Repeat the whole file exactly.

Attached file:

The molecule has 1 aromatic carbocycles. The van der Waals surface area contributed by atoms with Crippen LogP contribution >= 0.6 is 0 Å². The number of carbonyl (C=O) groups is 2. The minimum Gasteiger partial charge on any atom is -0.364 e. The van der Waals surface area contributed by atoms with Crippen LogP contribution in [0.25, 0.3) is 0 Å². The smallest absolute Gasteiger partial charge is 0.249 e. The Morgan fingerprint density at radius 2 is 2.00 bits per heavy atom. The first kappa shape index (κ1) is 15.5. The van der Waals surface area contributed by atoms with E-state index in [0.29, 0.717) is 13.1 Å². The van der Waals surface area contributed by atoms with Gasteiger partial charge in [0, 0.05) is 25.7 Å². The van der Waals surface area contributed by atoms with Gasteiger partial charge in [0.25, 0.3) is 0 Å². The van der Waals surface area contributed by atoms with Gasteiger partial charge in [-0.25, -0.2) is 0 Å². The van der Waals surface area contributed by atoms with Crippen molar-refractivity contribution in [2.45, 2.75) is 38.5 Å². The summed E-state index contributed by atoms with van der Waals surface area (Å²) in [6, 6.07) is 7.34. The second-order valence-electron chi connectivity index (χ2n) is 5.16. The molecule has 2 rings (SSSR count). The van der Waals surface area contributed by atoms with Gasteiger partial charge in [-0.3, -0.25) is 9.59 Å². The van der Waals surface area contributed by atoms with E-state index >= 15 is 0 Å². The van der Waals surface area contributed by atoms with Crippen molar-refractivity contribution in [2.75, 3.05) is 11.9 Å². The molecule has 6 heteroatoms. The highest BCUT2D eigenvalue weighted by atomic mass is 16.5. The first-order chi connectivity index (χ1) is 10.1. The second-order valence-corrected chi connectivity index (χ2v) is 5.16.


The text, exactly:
The molecule has 1 aromatic carbocycles. The van der Waals surface area contributed by atoms with Crippen LogP contribution >= 0.6 is 0 Å². The number of carbonyl (C=O) groups is 2. The minimum Gasteiger partial charge on any atom is -0.364 e. The van der Waals surface area contributed by atoms with Crippen LogP contribution in [0.25, 0.3) is 0 Å². The smallest absolute Gasteiger partial charge is 0.249 e. The Morgan fingerprint density at radius 2 is 2.00 bits per heavy atom. The first kappa shape index (κ1) is 15.5. The van der Waals surface area contributed by atoms with E-state index in [0.29, 0.717) is 13.1 Å². The van der Waals surface area contributed by atoms with Gasteiger partial charge in [0, 0.05) is 25.7 Å². The van der Waals surface area contributed by atoms with Gasteiger partial charge in [0.25, 0.3) is 0 Å². The van der Waals surface area contributed by atoms with Gasteiger partial charge in [-0.25, -0.2) is 0 Å². The van der Waals surface area contributed by atoms with Crippen molar-refractivity contribution in [2.45, 2.75) is 38.5 Å². The summed E-state index contributed by atoms with van der Waals surface area (Å²) in [6, 6.07) is 7.34. The second-order valence-electron chi connectivity index (χ2n) is 5.16. The molecule has 2 rings (SSSR count). The van der Waals surface area contributed by atoms with Gasteiger partial charge in [-0.3, -0.25) is 9.59 Å². The van der Waals surface area contributed by atoms with E-state index >= 15 is 0 Å². The van der Waals surface area contributed by atoms with Crippen molar-refractivity contribution in [2.75, 3.05) is 11.9 Å². The molecule has 6 heteroatoms. The highest BCUT2D eigenvalue weighted by atomic mass is 16.5. The first-order chi connectivity index (χ1) is 10.1. The second-order valence-corrected chi connectivity index (χ2v) is 5.16.